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[Grimmfest Easter] EGO Review – A Queer Horror Film Exploring Isolation and Identity

A split photo of what appears to be two women.

Ego is a Spanish psychological thriller directed by Alfonso Cortés-Cavanillas and written by Jorge Navarro de Lemus, changing how audiences view dating apps. Cortés-Cavanillas invokes fear by creating a tense atmosphere in a world that isn’t a far cry from reality. Amid forced isolation, people become desperate to connect with others, ultimately leading to their downfall.

The film follows 19-year-old Paloma (María Pedraza), who lives with her mother, Psicóloga (Alicia Borrachero), during the COVID-19 lockdown in Spain. She goes on a same-sex dating site to meet women in her area. While scrolling through profiles, she comes across a user with her photo for their profile. Paloma confides in her friend Jorge (Pol Monen), who tells her just to report the account, but she wants to take it a step further.

In an attempt to confront the user behind the fake profile, she creates a new account to match with them. The two exchange a few words before Paloma requests their number for a video call. When the two come face-to-face online, Paloma discovers the profile belongs to someone who looks exactly like her, a dopplegӓnger. The evil double concept is reminiscent of Daniel Goldhaber’s psychological thriller Cam (2018), where Madeline Brewer plays a cam girl who sets out to unmask the look-alike who stole her account.

Ego encompasses life inside the walls of isolation, mirroring the experience of many during the COVID-19 lockdown. Pedraza, exceptional as Paloma, is a queer woman struggling with her mental health. She expertly portrays the thoughts and feelings of someone forced into a lonely never-ending quarantined lifestyle. Paloma’s carefree personality slowly deteriorates throughout the film as she fights back against her dopplegӓnger.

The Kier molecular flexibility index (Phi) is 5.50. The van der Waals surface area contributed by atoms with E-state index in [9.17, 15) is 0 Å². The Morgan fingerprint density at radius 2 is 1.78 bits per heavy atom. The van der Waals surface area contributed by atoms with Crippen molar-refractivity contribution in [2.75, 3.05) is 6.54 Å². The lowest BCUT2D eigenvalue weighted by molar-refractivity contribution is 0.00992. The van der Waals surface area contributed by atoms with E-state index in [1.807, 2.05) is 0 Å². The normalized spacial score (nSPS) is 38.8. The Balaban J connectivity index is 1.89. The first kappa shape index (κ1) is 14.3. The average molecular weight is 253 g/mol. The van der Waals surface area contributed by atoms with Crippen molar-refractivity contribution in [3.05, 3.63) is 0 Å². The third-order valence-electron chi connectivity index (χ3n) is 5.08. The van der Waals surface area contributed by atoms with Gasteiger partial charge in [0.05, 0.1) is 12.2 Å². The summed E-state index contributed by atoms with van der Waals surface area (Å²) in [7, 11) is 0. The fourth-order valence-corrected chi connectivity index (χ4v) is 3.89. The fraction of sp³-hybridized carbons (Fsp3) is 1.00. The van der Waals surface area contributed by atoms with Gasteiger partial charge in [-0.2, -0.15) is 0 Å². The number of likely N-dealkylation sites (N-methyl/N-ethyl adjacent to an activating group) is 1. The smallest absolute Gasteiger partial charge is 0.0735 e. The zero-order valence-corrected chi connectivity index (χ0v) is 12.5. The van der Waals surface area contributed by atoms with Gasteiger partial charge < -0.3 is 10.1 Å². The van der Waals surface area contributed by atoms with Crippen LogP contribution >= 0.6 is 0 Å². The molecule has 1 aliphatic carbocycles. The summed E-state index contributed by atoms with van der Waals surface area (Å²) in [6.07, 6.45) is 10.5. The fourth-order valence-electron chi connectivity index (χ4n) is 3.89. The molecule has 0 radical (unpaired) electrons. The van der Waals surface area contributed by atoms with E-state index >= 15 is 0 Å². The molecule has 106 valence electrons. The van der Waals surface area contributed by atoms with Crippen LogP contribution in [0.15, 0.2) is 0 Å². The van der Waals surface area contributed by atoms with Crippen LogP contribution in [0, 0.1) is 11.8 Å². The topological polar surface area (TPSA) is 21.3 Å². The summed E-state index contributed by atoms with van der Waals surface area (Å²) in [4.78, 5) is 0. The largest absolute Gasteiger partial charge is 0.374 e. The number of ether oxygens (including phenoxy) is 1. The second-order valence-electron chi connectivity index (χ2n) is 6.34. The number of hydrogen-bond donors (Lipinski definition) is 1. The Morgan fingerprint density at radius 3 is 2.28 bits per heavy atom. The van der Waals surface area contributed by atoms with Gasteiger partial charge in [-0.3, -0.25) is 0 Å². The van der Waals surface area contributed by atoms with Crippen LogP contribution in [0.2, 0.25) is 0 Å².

In one of many scenes where Paloma breaks down and informs her mother of the situation, we watch Pedraza as someone completely vulnerable and desperate for someone to understand her. It was riveting and heartbreaking. I could feel everything the actor felt at that moment, which made watching the film all the more enjoyable. Her performance was probably my favorite aspect of the film by far.

The remarkable cinematography also added to the viewing experience. The editing was clean when it came to transitions. The events of the film span a week, and each time it changed over to a new day, the screen would go black and show what day it was in Spanish. The subtitles were well-done and in perfect time with the film, which is a credit to the exceptional editing. In addition to this, I found the setting interesting as I got to see a snippet of how Spain was at the beginning of the pandemic.

Furthermore, the score by composer Carlos M. Jara paired well with the film’s suspenseful moments. There was a particular jumpscare where from absolute silence, there is a quick crescendo of music that compels us to react physically. The moment caught me off guard in a good way.



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